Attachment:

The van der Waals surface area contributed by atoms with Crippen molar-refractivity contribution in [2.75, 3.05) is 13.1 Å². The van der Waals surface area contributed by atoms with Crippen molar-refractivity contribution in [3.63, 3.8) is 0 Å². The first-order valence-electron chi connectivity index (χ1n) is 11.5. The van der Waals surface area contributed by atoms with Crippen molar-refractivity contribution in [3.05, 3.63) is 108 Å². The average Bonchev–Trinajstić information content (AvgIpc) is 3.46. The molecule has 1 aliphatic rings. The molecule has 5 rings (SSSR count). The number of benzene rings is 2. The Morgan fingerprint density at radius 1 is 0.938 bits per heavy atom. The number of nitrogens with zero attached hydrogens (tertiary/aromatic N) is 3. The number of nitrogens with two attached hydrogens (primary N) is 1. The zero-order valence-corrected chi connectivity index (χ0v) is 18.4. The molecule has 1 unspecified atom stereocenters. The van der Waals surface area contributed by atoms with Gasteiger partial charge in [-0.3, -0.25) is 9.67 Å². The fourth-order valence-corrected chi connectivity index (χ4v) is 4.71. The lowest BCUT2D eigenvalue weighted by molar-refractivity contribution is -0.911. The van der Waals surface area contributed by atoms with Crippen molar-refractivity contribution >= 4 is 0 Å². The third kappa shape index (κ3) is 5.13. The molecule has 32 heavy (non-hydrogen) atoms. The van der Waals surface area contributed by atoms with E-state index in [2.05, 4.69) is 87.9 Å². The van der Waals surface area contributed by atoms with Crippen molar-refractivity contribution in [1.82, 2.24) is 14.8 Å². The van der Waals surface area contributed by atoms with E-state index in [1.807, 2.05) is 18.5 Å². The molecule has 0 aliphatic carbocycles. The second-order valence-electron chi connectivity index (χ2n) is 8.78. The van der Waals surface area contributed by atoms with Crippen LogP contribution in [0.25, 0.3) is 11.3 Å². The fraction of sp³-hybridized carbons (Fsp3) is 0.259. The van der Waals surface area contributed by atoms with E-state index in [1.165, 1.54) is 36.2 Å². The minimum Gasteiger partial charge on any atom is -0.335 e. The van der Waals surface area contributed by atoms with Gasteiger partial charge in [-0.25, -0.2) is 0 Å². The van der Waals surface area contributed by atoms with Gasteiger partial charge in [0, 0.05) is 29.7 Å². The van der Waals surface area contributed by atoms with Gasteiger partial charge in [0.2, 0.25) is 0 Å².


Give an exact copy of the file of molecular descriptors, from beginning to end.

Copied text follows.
The van der Waals surface area contributed by atoms with Crippen molar-refractivity contribution in [2.75, 3.05) is 13.1 Å². The van der Waals surface area contributed by atoms with Crippen molar-refractivity contribution in [3.63, 3.8) is 0 Å². The first-order valence-electron chi connectivity index (χ1n) is 11.5. The van der Waals surface area contributed by atoms with Crippen molar-refractivity contribution in [3.05, 3.63) is 108 Å². The average Bonchev–Trinajstić information content (AvgIpc) is 3.46. The molecule has 1 aliphatic rings. The molecule has 5 rings (SSSR count). The number of benzene rings is 2. The Morgan fingerprint density at radius 1 is 0.938 bits per heavy atom. The number of nitrogens with zero attached hydrogens (tertiary/aromatic N) is 3. The number of nitrogens with two attached hydrogens (primary N) is 1. The zero-order valence-corrected chi connectivity index (χ0v) is 18.4. The molecule has 1 unspecified atom stereocenters. The van der Waals surface area contributed by atoms with Gasteiger partial charge in [-0.3, -0.25) is 9.67 Å². The fourth-order valence-corrected chi connectivity index (χ4v) is 4.71. The lowest BCUT2D eigenvalue weighted by molar-refractivity contribution is -0.911. The van der Waals surface area contributed by atoms with Crippen molar-refractivity contribution >= 4 is 0 Å². The third kappa shape index (κ3) is 5.13. The molecule has 32 heavy (non-hydrogen) atoms. The van der Waals surface area contributed by atoms with E-state index in [2.05, 4.69) is 87.9 Å². The van der Waals surface area contributed by atoms with Crippen molar-refractivity contribution in [1.82, 2.24) is 14.8 Å². The van der Waals surface area contributed by atoms with E-state index in [1.807, 2.05) is 18.5 Å². The molecule has 0 aliphatic carbocycles. The second-order valence-electron chi connectivity index (χ2n) is 8.78. The van der Waals surface area contributed by atoms with Crippen LogP contribution in [0.25, 0.3) is 11.3 Å². The fraction of sp³-hybridized carbons (Fsp3) is 0.259. The van der Waals surface area contributed by atoms with E-state index in [1.165, 1.54) is 36.2 Å². The minimum Gasteiger partial charge on any atom is -0.335 e. The van der Waals surface area contributed by atoms with Gasteiger partial charge in [-0.25, -0.2) is 0 Å². The van der Waals surface area contributed by atoms with Gasteiger partial charge in [0, 0.05) is 29.7 Å². The van der Waals surface area contributed by atoms with Gasteiger partial charge in [0.2, 0.25) is 0 Å².